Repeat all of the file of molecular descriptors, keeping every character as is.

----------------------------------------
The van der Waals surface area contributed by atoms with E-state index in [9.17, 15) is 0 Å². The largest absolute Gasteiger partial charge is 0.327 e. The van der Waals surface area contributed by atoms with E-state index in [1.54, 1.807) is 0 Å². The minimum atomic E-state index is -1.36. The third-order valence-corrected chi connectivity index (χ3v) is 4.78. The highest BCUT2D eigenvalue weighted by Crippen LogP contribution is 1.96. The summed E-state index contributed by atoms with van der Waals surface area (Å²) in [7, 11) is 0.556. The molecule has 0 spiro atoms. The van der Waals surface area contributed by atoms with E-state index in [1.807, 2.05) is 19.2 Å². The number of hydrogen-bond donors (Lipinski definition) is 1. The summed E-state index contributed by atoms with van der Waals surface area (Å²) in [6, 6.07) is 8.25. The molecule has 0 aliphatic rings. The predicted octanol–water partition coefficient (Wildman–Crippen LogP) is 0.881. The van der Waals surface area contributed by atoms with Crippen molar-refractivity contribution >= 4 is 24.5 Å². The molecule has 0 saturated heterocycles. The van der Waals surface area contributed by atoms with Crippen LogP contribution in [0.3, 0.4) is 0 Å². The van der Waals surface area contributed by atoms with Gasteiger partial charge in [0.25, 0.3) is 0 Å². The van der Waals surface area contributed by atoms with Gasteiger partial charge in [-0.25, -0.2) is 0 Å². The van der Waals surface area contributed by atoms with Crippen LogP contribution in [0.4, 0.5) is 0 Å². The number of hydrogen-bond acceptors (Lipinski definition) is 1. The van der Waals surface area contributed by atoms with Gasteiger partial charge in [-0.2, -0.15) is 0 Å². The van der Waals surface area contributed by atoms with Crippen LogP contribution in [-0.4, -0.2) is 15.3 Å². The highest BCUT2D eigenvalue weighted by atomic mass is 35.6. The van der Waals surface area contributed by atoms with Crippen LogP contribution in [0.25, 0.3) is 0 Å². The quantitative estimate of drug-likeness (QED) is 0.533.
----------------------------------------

The van der Waals surface area contributed by atoms with E-state index in [9.17, 15) is 0 Å². The largest absolute Gasteiger partial charge is 0.327 e. The van der Waals surface area contributed by atoms with E-state index in [1.54, 1.807) is 0 Å². The minimum atomic E-state index is -1.36. The third-order valence-corrected chi connectivity index (χ3v) is 4.78. The highest BCUT2D eigenvalue weighted by Crippen LogP contribution is 1.96. The summed E-state index contributed by atoms with van der Waals surface area (Å²) in [7, 11) is 0.556. The molecule has 0 spiro atoms. The van der Waals surface area contributed by atoms with E-state index in [1.807, 2.05) is 19.2 Å². The number of hydrogen-bond donors (Lipinski definition) is 1. The summed E-state index contributed by atoms with van der Waals surface area (Å²) in [6, 6.07) is 8.25. The molecule has 0 aliphatic rings. The predicted octanol–water partition coefficient (Wildman–Crippen LogP) is 0.881. The van der Waals surface area contributed by atoms with Crippen molar-refractivity contribution >= 4 is 24.5 Å². The molecule has 0 saturated heterocycles. The van der Waals surface area contributed by atoms with Crippen LogP contribution in [0.3, 0.4) is 0 Å². The van der Waals surface area contributed by atoms with Gasteiger partial charge in [0.25, 0.3) is 0 Å². The van der Waals surface area contributed by atoms with Gasteiger partial charge in [-0.25, -0.2) is 0 Å². The van der Waals surface area contributed by atoms with Crippen LogP contribution in [0.4, 0.5) is 0 Å². The number of hydrogen-bond acceptors (Lipinski definition) is 1. The van der Waals surface area contributed by atoms with Gasteiger partial charge in [-0.2, -0.15) is 0 Å². The van der Waals surface area contributed by atoms with Crippen LogP contribution in [-0.4, -0.2) is 15.3 Å². The highest BCUT2D eigenvalue weighted by atomic mass is 35.6. The van der Waals surface area contributed by atoms with Crippen LogP contribution in [0.25, 0.3) is 0 Å². The quantitative estimate of drug-likeness (QED) is 0.533.